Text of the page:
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Legal Aid to cast a wider net for eligibility

Posted on March 21, 2024 by Taber Times

By Cal Braid
Taber Times
Local Journalism Initiative Reporter

The financial eligibility guidelines for legal aid are widening so that more Albertans can qualify for legal aid and get the support they need. 

Legal Aid Alberta serves the justice system, providing affordable services in family law, family violence matters, child welfare, immigration, as well as youth and adult criminal defence for lower-income Albertans. On Feb. 14, the province’s ministry of justice announced an increase in the qualifying income threshold. The ceiling for financial eligibility is rising from $24,456 (gross) per year to $30,000 (gross) per year. Any individual making $30,000 (gross) per year or less could become eligible to receive representation through legal aid. The new eligibility guidelines take effect April 1.

In 2022-23, Legal Aid Alberta served 35,449 clients. In a statement, Mickey Amery, minister of justice and attorney general, said, “Legal aid helps people in some of the most trying periods of their lives. Whether it’s a parent fighting for child support or a survivor of domestic violence fleeing an abusive partner, fairness before the courts shouldn’t depend on the size of a person’s bank account. Increasing the financial eligibility guidelines will allow more Albertans to qualify for legal aid and get the help they need when they need it.”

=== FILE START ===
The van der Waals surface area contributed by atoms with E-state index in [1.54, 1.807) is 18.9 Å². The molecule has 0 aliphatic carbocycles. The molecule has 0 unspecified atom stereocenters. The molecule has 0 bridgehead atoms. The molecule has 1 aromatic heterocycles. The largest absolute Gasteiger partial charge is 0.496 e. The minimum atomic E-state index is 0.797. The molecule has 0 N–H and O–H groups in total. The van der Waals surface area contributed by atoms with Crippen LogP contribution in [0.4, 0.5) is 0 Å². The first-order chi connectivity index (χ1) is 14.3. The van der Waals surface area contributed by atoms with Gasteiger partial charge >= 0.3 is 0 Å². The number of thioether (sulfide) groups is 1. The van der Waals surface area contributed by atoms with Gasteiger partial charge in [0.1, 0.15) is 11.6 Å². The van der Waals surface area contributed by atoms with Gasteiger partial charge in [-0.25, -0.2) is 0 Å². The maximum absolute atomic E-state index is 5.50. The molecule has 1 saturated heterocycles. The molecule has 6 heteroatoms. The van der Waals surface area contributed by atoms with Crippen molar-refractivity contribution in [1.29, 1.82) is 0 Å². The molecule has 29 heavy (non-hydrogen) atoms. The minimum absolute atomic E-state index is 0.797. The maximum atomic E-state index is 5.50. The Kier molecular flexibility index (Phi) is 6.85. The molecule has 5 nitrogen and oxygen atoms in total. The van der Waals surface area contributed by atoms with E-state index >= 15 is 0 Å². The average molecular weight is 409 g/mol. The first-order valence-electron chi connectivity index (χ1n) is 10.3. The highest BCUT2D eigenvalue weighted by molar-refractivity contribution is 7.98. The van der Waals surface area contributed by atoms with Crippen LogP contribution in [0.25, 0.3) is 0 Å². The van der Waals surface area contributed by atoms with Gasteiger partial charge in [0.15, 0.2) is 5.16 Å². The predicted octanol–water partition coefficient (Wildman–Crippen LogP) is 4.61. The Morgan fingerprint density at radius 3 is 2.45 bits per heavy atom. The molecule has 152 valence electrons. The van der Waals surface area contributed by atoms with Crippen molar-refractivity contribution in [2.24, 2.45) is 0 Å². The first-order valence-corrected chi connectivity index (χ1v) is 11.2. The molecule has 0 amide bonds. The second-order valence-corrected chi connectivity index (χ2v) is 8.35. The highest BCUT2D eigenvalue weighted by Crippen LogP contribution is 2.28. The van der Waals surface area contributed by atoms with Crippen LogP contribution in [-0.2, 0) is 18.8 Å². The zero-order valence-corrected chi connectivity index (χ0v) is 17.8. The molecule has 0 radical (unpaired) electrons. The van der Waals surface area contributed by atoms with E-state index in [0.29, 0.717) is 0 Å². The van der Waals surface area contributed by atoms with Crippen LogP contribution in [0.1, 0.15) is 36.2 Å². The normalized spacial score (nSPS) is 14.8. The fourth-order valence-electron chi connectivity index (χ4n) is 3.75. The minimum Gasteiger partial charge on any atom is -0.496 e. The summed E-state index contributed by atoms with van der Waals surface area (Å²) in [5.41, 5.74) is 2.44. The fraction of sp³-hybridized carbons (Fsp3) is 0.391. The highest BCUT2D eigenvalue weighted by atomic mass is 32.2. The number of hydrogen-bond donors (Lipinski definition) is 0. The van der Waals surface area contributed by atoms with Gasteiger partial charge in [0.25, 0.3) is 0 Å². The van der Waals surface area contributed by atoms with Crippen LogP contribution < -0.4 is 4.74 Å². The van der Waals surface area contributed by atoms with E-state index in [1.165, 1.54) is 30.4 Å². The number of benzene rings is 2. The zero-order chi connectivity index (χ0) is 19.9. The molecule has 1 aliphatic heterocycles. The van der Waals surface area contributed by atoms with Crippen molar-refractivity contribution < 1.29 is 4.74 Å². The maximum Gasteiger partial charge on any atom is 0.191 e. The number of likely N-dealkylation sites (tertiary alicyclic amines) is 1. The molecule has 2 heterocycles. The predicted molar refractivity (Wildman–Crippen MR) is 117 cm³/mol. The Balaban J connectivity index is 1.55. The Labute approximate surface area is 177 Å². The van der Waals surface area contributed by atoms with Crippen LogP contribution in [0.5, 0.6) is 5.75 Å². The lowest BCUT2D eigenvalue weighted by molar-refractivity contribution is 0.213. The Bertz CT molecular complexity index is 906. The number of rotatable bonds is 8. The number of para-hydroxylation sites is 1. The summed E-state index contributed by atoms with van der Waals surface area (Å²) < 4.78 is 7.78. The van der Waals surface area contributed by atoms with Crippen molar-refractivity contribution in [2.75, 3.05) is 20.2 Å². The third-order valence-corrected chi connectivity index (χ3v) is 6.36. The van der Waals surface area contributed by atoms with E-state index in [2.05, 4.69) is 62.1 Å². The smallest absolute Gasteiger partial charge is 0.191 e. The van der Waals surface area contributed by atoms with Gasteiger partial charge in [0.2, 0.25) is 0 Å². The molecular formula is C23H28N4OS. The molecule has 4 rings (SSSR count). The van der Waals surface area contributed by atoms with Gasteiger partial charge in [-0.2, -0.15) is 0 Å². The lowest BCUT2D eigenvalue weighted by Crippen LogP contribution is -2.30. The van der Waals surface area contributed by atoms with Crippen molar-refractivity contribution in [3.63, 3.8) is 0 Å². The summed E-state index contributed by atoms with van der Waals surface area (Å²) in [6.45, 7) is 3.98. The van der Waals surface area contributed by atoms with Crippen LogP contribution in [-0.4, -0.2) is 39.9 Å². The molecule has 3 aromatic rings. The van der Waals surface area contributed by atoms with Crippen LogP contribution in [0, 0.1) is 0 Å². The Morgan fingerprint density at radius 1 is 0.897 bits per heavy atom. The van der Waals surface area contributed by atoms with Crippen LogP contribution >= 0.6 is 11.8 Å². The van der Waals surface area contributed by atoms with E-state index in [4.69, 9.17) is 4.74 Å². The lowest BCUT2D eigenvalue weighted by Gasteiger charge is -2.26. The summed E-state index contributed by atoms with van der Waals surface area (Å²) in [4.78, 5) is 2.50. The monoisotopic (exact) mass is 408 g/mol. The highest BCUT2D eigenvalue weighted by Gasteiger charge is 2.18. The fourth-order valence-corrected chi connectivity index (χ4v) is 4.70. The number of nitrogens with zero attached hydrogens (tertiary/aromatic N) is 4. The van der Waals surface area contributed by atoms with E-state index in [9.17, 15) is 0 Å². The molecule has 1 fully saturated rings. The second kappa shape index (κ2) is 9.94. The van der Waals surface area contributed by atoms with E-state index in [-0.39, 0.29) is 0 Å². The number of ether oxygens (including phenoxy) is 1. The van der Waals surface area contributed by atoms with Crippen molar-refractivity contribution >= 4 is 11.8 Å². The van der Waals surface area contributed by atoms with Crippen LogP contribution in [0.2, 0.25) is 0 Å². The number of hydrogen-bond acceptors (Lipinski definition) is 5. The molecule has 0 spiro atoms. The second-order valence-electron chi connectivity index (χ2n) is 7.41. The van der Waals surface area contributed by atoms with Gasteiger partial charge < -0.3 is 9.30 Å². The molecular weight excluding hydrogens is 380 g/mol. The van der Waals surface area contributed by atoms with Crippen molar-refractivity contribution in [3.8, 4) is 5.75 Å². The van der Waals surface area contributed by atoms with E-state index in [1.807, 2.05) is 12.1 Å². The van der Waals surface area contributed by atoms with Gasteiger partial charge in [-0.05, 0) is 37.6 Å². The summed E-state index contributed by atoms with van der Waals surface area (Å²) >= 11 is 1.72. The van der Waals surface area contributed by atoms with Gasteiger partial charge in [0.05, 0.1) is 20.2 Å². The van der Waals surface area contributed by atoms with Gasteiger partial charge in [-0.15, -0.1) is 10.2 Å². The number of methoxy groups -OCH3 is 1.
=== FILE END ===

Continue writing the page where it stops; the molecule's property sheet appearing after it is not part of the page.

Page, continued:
Gianpaolo Panusa, president and CEO of Legal Aid Alberta said, “Increasing access to our services means more Albertans will be able to get the help they need to deal with the complexities of the legal system. It is an important step for improving access to justice for Albertans living paycheque to paycheque.”

In October 2022, after a ‘modernization review’ of the legal aid system, the justice ministry approved an in-year increase within the existing budget envelope. Federal funding was used to assist the move. The hourly tariff rate of $92.40 for roster lawyers was increased to $100 per hour, making Alberta’s hourly tariff rate the fourth highest among provinces. Then in December of that year, Alberta’s government approved a further 25 per cent increase to the tariff rate and block billing for legal aid lawyers. On Jan. 1, 2023, the rate jumped from $100 per hour to $125 per hour.

Given the disparity between wage growth and inflation and the rate increase that lawyers can now use when billing their clients, it’s a necessary move by the province and Legal Aid. It helps to bridge the gap for those who might freefall without a lifeline into the court system.

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